Moreover, you can open a file using the default editor, too. As some operation systems may not support this class, you can check with the static method Desktop.isDesktopSupported() whether it is possible to use this functionality in general. For more information using this class, please refer to the Javadoc documentation.

XML Validation with the Java API

Both, Java and XML are spread widely and used intensively. This post sheds some light onto the possibilities on validating XML files with the JAVA API.  In all code listings, the exception handling is omitted as well as the imports. The classes used are from the javax.xml, java.xml.parser and java.xml.validation packages. Moreover, this post focus on simple validation code snippets.

First, we can check if the XML file is well-formed. This can be done by parsing the XML file into a DOM document.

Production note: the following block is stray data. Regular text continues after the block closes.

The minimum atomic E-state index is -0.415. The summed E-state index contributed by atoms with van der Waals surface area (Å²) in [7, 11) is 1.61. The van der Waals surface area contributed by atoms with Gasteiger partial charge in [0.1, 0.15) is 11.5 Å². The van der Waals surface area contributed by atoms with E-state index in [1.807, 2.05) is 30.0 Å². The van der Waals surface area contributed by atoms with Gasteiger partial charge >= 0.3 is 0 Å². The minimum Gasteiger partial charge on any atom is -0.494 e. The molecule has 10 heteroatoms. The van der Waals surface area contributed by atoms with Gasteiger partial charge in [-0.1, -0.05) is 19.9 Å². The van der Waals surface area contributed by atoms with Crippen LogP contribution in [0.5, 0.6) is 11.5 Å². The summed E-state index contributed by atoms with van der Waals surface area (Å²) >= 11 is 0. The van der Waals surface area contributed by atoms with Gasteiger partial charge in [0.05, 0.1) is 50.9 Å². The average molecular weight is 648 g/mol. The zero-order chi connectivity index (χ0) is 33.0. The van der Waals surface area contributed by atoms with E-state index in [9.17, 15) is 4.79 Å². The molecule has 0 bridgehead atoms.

Next, it is possible to validate the XML file against a XML schema. However, in this case we validate the XSD file first to ensure that it is valid itself.

With the valid XSD file we can validate the XML file against this schema.

As quite some XML files do use multiple XML Schemas, the code above will always fail. Therefore, we need to create a Schema which consists of multiple XSD files.

When shipping the XSD files within the jar, it is required to reference them by resource instead.

Java 1.7 – Swing

Since Java 1.7, in addition to the default Metal Look and Feel from Swing, Nimbus is shipped. You can activate the Nimbus Look and Feel simply by providing a parameter for the java command.

java -Dswing.defaultlaf=javax.swing.plaf.nimbus.NimbusLookAndFeel MyApp

See the documentation for more information about Nimbus.

The Java Initializers

In Java, the concepts of classes and instances are the core concepts. A class as well as each instance has variables and methods. To differentiate, the variables and methods corresponding to the class have to be marked static while variables and methods default to the instance (if not marked static). In the following, I focus only on the variables.